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Are Reporters Safe in the Skies?

On the afternoon of July 27, KNXV (Channel 15) and KTVK (Channel 3) were among five television news helicopters tracking the police pursuit of 23-year-old Christopher Jones, who authorities say stole a car, then hijacked a work truck and sped into central Phoenix.

KNXV pilot Craig Smith described the scene for the station’s coverage. Then, he spoke his last words: “Where’s 3? How far? Oh, jeez. 3, I’m right over you. 15 on top of you. I’m over the top of you.”

Moments later, the two choppers collided.

According to results of a preliminary National Transportation and Safety Board investigation released Aug, 2, witnesses told investigators that the KTVK helicopter appeared stationary when Smith’s helicopter collided with it.

Smith and photographer Rick Krolak and KTVK pilot Scott Bowerbank and photographer Jim Cox were killed when their choppers fell 1,100 feet to the ground and burst into flames. According to the NTSB report, the crash appears to be the result of pilot error. Wreckage of both choppers came to rest 75 feet from each other in a park.

A comprehensive investigation into the tragic accident will not be completed for several months.

Meanwhile, the crash has rained a flurry of questions down on news directors and chopper pilots navigating increasingly competitive local markets and crowded metro airspace. “This is a tragedy that didn’t have to happen but has been waiting to happen for a long, long time,” says Mike Rauch, a former news director and leader in the development of helicopter platforms at the local-news level.

Indeed, many close calls are never reported. Two years ago, while flying in controlled airspace, Larry Welk, chief pilot-reporter at KCAL/KCBS Los Angeles, caught a glimpse of a fast-approaching single-engine Piper Malibu about 20 feet away, which is less than the length of his helicopter. “The controller had not informed me or the plane that we were together,” he says. “I made a maneuver that saved our lives [by] banking it as far as it would bank.”

Helicopters have always been employed for traffic reports, and they are increasingly used for fires, accidents and car chases—which have reached the point of ubiquity on cable news channels. Though noting that the safety record of station choppers is commendable, some news directors are concerned about the practice of asking pilots to pull double duty as reporters.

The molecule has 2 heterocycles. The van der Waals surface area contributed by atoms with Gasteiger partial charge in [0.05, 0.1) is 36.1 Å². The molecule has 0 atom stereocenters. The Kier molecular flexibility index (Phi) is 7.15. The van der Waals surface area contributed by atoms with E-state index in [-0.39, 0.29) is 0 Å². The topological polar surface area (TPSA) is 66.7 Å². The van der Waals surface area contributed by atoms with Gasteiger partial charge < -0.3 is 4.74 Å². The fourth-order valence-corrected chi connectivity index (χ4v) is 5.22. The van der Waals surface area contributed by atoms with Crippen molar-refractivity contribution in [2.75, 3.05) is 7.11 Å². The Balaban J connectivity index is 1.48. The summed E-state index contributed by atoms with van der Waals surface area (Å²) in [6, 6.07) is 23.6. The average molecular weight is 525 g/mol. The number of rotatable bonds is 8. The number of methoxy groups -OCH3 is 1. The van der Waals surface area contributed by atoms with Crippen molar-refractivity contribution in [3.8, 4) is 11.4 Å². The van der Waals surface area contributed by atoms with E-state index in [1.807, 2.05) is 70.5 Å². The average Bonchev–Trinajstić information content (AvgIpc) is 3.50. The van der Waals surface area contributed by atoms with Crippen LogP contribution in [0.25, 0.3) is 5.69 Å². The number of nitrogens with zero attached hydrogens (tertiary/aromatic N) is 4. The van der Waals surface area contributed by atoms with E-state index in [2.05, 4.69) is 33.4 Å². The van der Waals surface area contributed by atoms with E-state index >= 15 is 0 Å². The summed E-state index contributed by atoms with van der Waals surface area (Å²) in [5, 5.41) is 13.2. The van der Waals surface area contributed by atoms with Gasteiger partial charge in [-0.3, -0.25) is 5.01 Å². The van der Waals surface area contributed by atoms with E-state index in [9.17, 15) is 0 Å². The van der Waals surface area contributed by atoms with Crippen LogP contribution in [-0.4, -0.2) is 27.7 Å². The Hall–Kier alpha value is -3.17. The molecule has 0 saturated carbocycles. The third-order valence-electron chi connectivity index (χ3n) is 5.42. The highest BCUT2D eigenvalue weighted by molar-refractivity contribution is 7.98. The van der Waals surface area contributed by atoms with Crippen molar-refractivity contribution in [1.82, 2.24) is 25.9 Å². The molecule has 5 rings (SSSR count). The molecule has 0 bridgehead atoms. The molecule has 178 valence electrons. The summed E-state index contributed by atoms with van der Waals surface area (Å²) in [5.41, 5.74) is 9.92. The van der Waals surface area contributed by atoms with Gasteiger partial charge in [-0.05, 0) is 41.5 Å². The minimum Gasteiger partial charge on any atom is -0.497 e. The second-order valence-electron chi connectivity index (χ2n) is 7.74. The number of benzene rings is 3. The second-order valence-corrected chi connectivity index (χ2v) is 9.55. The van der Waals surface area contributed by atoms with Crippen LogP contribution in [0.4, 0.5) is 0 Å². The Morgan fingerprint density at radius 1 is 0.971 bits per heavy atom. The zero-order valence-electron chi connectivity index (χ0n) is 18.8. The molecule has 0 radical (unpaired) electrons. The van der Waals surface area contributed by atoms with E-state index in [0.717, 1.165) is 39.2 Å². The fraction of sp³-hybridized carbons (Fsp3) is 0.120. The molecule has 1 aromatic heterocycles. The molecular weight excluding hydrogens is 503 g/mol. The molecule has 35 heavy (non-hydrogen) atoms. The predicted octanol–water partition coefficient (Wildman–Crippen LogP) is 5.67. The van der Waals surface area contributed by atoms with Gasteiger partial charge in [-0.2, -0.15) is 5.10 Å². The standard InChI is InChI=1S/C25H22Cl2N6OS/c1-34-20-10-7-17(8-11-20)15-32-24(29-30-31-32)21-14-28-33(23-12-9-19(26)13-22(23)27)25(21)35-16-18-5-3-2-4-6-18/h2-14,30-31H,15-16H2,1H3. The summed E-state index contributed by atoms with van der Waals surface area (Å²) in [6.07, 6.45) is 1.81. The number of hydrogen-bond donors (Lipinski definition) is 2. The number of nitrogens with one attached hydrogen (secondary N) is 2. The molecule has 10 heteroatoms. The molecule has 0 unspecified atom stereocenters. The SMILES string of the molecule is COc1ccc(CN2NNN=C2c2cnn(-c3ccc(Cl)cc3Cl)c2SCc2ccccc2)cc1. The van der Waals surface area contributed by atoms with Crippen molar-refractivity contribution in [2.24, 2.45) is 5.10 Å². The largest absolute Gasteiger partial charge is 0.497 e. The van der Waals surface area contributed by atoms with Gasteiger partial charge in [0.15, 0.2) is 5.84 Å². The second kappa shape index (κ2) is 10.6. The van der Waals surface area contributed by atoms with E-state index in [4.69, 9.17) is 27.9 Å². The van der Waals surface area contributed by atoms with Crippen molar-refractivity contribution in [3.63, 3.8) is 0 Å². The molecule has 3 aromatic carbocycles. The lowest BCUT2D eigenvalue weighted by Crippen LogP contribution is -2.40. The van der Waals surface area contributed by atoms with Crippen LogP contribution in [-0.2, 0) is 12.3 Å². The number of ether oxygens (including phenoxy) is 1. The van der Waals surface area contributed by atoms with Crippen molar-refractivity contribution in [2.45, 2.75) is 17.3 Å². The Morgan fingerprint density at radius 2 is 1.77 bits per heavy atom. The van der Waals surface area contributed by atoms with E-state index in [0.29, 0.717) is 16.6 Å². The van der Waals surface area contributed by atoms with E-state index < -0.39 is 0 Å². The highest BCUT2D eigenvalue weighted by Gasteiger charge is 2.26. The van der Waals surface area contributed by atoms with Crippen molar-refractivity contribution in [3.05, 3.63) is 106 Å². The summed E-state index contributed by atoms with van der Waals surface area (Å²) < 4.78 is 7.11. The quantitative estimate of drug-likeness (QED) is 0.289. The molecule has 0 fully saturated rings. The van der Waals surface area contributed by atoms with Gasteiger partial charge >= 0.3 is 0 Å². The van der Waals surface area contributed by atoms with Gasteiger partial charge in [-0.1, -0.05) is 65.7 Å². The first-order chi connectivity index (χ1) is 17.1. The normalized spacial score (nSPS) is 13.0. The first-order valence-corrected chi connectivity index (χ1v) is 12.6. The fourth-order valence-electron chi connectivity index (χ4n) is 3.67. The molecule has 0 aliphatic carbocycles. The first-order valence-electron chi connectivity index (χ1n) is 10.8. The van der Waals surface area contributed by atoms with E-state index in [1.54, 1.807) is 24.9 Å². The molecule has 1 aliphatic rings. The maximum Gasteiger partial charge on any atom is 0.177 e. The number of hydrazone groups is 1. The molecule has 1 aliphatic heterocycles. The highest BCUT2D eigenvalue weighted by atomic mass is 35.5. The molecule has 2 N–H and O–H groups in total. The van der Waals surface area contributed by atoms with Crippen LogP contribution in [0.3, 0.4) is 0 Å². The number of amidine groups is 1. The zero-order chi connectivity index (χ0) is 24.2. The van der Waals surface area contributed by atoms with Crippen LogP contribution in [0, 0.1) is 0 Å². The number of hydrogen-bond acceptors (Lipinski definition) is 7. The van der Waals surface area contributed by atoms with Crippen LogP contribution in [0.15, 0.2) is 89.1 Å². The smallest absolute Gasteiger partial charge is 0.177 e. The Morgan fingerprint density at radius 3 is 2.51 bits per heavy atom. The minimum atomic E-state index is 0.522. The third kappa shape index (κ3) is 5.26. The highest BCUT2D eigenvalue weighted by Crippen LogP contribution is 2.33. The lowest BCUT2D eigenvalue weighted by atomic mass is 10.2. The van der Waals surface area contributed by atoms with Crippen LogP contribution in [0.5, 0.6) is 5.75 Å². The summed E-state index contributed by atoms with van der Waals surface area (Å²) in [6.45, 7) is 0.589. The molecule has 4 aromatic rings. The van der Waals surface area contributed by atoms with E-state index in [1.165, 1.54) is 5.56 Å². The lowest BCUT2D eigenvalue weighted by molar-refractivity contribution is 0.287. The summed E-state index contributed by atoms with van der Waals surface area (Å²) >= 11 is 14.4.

“I can tell you from 26 years of experience, flying a helicopter is a full-time job,” says a retired Army aviator and instructor who declined to be named. “It’s very demanding. There are lots of things happening. It doesn’t take very much inattention to take a situation that’s just a minor problem and turn it into something catastrophic like we had in Phoenix.”


For cost-conscious local-news operations, having a pilot who can also report the scene on the ground is very attractive. “TV newsrooms are just strapped for people,” says Rauch. “There’s not one newsroom that has the reporters they need. Every time there’s a breaking-news story, if you have to get a reporter in the helicopter to go cover it, it just makes it more difficult. If a guy comes along who is a pilot and says, 'Hey, I can also report. I can also talk while I fly,’ that’s very attractive to TV stations, despite the fact that it’s not very safe.”

Many in the TV-news industry are divided on the issue of pilot-reporters. “You’ve got too big a work load,” says Paul Smith, safety director for Helicopters Inc., who also pilots WCBS New York’s helicopter. “It’s a really distracting environment. You have to really keep your focus.”

Smith has 37 years of flying experience under his belt, beginning with two tours in Vietnam. In New York’s densely populated metropolitan area, the No. 1 television market in the country, the pilot-reporter is unofficially verboten. (Several New York stations—including WNBC, WABC and WPIX—have lease agreements with Helicopters Inc., which operates more than 70 helicopters in 28 cities.)

Welk is one of the few pilot-reporters in Los Angeles, the car-chase capital of America. He has been flying in the No. 2 market for 11 years. “People have this perception that flying and talking at the same time are somehow competing with each other,” he says. “While there can be a distraction in any phase of a flight, I will stop reporting to concentrate on flying the aircraft, to communicate with other aircraft or to talk to the tower. I never get so wrapped up in watching the car that I forget about the flight.”

It’s one thing for a pilot to talk about the 3-mile backup on the Interstate, say critics; it’s another to deliver live play-by-play on a fast-moving car chase. “It’s go go go go on the part of the producers and news directors,” says Bob Steele, a former television news director and senior member of the journalism ethics faculty at The Poynter Institute. “And that can prompt the folks in the field and up in the air to take unnecessary risks.”

NBC affiliate KPNX, one of the five stations whose news helicopters were in the air at the time of the tragedy, does not use a pilot-reporter. “In Phoenix, we are most comfortable with having a reporter/photojournalist report and acquire the video,” says John Misner, president/general manager of KPNX. “I think every station has to make their own decision about that.”